- Q: How can women's empowerment promote economic stability?
- A: Putting resources into poor women’s hands while promoting gender equality in the household and in society results in large development payoffs. Expanding women’s opportunities in public works, agriculture, finance, and other sectors accelerates economic growth, helping to mitigate the effects of current and future financial crises.
World Bank: Gender Equality Is Key to Achieving the MDGs
Countries that invest in promoting the social and economic status of women tend to have lower poverty rates. For example, an extra year of secondary schooling for girls can increase their future wages by 10 to 20 %. By 2006, 51% of all assistance to the International Development Association (IDA), the World Bank’s fund for the poorest countries, included gender in project operations. In 2007 the World Bank launched the Gender Action Plan (GAP) to focus on gender in the land, labor, agriculture, finance, and infrastructure sectors.
- We can achieve gender equality by:
- educating girls
- increasing literacy rates among women
- increasing early childhood development interventions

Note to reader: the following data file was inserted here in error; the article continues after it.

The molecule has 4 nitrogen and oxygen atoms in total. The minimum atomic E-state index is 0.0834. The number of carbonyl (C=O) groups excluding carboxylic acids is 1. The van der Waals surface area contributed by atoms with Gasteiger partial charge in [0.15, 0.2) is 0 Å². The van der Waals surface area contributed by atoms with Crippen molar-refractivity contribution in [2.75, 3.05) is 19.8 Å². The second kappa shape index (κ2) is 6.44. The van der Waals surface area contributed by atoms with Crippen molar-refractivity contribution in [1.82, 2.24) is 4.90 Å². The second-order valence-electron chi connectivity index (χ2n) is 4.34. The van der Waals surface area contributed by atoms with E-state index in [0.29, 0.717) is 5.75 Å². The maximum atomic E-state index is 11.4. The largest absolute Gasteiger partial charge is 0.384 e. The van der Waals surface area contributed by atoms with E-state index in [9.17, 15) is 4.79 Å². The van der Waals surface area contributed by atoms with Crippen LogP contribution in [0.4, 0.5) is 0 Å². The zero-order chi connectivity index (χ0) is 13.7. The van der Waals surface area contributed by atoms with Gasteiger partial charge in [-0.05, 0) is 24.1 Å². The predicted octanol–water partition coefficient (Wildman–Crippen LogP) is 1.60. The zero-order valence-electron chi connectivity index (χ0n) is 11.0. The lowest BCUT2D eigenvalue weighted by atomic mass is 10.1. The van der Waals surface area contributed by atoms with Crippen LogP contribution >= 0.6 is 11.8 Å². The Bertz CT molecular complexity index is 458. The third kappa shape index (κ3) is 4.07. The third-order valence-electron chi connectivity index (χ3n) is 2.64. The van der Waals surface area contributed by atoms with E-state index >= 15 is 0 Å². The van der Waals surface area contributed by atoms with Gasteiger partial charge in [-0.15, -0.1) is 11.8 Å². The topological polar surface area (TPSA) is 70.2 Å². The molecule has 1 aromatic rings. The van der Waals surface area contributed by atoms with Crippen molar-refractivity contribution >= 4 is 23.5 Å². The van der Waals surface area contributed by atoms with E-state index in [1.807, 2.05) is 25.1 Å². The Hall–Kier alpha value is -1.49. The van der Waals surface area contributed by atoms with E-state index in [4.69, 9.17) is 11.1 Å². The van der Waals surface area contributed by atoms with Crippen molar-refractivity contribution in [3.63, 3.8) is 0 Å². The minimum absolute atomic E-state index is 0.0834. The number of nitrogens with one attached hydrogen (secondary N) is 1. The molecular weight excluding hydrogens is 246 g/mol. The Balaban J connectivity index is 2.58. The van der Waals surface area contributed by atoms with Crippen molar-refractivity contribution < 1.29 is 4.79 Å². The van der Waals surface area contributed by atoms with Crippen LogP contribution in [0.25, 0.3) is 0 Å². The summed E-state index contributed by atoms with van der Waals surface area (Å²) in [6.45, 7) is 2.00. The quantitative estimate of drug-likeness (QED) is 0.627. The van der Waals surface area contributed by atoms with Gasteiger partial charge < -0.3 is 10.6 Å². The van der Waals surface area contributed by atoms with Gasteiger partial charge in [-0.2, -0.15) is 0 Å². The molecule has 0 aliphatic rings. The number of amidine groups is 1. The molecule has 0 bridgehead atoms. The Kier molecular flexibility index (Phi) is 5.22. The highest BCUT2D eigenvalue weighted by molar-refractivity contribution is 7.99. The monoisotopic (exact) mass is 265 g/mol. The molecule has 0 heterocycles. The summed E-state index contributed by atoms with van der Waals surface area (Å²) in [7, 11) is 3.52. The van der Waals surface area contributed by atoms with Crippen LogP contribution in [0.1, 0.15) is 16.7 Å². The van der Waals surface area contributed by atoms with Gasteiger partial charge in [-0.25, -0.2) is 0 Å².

- increasing women’s labor force participation and strengthening labor policies affecting women
- improving women’s access to credit, land and other resources
- promoting women’s political rights and participation
- expanding reproductive health programs and family support policies
Making Strides in Gender Equality
Sixty-three percent of GAP initiatives are carried out in IDA countries, amounting to $29.9 million. By June 2010, GAP was funding activities in 44 IDA countries.
Our Gender Equality Strategy
- Strengthen nutrition, disease prevention, and maternal health programs
- Improve women’s and girls’ education and life skills
- Expand women’s access to credit and economic opportunity
Some of Our MDG 3 Results
IDA is helping to achieve MDG 3 by investing in girls’ education, resulting in a 9% increase in girls’ primary school completion from 1999 to 2008.
- Bangladesh: Gender parity in primary and secondary education has been achieved, along with a sharp increase in the secondary certificate pass rate for girls, from 39% in 2001 to 63% in 2008.
- Madagascar: Women’s membership in microfinance networks increased from 15% in 1999 to 45% in 2006.
- Senegal: Sustainable forestry earns about $12.5 million/year, with women driving one-third of this performance.
How’s the World Doing?
- 31 million more girls enrolled in primary school since 1999.
- 15-20 year increase in average life expectancy for women since 1970.
- 4% fewer women in the labor force, from 1980 to 2005.
- 1% of global agriculture credit goes to African women.